Repealing Obergefell is a logical next step to rolling back substantive due process and its baleful consequences. One could hardly say doing so would upset some deeply rooted tradition, nor, since relatively few gays avail themselves of this newfound “liberty,” would it cause seismic disruptions to society.
The emptiness of “substantive due process” was exposed once and for all in the extraordinarily banal, petulant dissent in Dobbs. Even by the low standards of the liberal justices, the opinion was an embarrassment. Given the chance to leave everything on the field in defense of the precious “right” to an abortion, Stephen Breyer, Elena Kagan, and Sonia Sotomayor put together a whiny, 60-page Instagram post that makes little effort even to argue that abortion is, in fact, a constitutional right. Instead, they argue that they, and millions of Americans who agree with them, strongly feel that it is, which is all that should concern us. Also, Roe is old, so the Supreme Court was obligated to leave it alone.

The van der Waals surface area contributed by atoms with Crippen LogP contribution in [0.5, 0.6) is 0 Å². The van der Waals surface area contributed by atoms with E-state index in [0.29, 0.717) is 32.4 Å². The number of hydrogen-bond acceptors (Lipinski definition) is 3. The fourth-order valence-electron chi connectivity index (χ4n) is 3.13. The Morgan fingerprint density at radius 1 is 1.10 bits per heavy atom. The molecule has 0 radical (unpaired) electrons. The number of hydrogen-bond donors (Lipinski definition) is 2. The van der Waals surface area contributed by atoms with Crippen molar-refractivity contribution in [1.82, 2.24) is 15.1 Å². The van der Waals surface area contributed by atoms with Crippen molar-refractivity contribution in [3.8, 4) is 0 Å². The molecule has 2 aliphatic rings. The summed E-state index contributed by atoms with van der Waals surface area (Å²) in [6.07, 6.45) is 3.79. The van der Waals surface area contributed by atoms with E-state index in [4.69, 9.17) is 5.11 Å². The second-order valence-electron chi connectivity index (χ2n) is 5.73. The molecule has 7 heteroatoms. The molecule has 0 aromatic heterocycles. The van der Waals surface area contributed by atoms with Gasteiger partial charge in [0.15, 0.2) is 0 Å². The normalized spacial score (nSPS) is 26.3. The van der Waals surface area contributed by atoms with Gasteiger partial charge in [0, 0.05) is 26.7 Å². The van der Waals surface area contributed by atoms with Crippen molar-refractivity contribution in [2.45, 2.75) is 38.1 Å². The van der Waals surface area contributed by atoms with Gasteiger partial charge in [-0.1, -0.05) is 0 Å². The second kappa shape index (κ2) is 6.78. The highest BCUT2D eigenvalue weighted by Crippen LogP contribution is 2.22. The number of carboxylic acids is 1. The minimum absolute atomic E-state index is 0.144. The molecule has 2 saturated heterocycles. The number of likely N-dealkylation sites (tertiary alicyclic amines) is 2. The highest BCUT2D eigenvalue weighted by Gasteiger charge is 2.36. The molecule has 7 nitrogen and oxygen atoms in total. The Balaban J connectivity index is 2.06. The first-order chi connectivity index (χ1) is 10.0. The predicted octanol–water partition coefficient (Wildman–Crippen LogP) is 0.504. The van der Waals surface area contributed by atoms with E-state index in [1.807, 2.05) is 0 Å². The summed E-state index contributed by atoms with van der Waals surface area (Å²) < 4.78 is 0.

Isn’t it funny how only the Right has to show restraint? The Left has been aggressively remaking American culture from the bench for decades. Why should the Right be modest now? Because the Left might say mean things? The Right must adopt an offensive posture if we hope to recover our Constitution, bring power back to the people, and rebuild a moral society where marriage and family mean something again.
We cannot expect to reverse the damage of generations of leftist legislating from the bench by being modest. The boldness the Supreme Court showed in Dobbs, and which Clarence Thomas showed especially, should set an example. Any conservatism worthy of the name must do more than preserve yesterday’s defeats.